Online retail sales suffered its worst growth since 2011 for the month of November, as an “underwhelming” Black Friday and extended discounting periods did nothing to rejuvenate consumer spending nor relieve the recent struggles plaguing UK retail.
According to the latest Capgemini IMRG e-Retail Sales Index, online retail sales last month came in at 8.1 per cent year-on-year.
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- UK retail suffers worst November footfall decline in 9 years (BRC-Springboard)
- Bricks-and-mortar retail endured “worst November in 3 years” (BDO)
- Retailers face “nerve-wracking run-up to Christmas” (BRC-KMPG)
- November consumer confidence drops to lowest point for the year (GfK)
- Consumer confidence slumps in November (YouGov/Cebr)
- Mild inflation returns in November amid rising food prices (BRC-Nielson)
- Grocery market grows at weak pace ahead of Christmas
This is below the three, six and 12-month sales growth averages, which are 8.3 per cent, 10.5 per cent and 12.2 per cent respectively.
IMRG and Capgemini attributed this to what was the lowest-ever growth for a Black Friday week, which occurs in November.
While online retail appeared resilient to the struggles experienced on the high street during the first half of 2018 – when growth was up 16 per cent compared to the first half of 2017 – IMRG and Capgemini said it was now being impacted by the tough trading climate.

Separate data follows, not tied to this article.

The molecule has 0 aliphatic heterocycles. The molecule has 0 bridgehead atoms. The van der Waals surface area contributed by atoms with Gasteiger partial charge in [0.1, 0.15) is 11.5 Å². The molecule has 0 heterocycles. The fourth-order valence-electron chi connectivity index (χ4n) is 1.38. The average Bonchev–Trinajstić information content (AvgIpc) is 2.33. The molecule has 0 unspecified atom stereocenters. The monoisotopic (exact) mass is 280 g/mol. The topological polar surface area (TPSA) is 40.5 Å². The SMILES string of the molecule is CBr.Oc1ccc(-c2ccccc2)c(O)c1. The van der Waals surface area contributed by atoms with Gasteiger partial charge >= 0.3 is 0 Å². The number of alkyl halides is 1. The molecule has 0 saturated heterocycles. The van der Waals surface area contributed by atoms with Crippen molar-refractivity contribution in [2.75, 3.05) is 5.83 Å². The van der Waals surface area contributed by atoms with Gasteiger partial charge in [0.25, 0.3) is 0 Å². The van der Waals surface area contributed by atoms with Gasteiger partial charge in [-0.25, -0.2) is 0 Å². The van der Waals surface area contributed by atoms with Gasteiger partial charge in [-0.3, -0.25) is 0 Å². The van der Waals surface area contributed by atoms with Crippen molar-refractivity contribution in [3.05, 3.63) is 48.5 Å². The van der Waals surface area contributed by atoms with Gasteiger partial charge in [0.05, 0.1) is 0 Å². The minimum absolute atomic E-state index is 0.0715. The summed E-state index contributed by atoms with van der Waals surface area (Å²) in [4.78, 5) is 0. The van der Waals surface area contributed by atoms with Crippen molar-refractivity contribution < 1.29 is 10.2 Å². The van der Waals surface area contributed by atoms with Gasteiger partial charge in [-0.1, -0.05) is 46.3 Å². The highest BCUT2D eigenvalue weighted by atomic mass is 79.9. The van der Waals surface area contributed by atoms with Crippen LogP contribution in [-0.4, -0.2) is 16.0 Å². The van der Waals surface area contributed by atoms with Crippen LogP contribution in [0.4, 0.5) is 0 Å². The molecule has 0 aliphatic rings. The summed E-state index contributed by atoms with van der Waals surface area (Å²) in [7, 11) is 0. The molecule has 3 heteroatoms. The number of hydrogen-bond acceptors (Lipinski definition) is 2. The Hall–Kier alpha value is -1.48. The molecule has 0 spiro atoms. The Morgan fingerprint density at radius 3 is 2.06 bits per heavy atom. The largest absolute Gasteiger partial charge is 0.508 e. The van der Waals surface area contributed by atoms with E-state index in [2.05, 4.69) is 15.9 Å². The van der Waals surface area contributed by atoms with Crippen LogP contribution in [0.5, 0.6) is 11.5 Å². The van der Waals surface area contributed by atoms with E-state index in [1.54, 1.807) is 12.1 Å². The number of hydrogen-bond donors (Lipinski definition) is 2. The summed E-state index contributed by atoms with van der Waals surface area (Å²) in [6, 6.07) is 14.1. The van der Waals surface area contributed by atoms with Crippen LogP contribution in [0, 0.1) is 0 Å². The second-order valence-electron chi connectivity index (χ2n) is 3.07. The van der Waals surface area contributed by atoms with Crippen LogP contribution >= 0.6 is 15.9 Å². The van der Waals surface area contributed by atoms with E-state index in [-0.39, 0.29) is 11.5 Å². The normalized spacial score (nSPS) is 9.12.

“Black Friday was underwhelming from a revenue perspective this year and there are multiple reasons why shopper spend may not have responded as well as may have been expected,” IMRG insight director Andy Mulcahy said.
“There is economic and political stability potentially impacting shopper confidence, plus the possibility that people might be becoming fatigued with the event – a factor compounded by negative stories released in the run-up, such as those by Which?.
“One thing that is clear from our research is that heavy discounting had been going on far in advance of Black Friday, which lessens retailers’ capacity for grabbing attention by going into sale.
“Did the sheer scale of the discount rates suppress revenue? Or is the overall peak spend getting more evenly spread throughout the Christmas build-up this year, due to Black Friday falling so early in November before many people had been paid?
“It’s a very complicated story this year, but the duration and depth of discounting rates are likely to be very significant.”
Capgemini principal consultant Bhavesh Unadkat added: “Despite high conversion this month where all weeks saw an increase in orders, the drop in average basket value has impacted the sales growth, suggesting that extended promotions have had an impact on revenue this year.
“The evolution of Black Friday has shaken up the Christmas sales landscape over the last decade, however, the discounting snowball effect may be losing momentum as retailers try to regain control and extend the demand across the festive period.
“We saw a mix of strategies from the retailers; from kick starting offers early in the health and beauty sector, compared to a number of high-profile retailers who made a stand and pulled out of Black Friday altogether to protect their margins and pricing strategy.
“December performance and end of year profits will be the true measure of who has gained and lost in the discounting game this year.”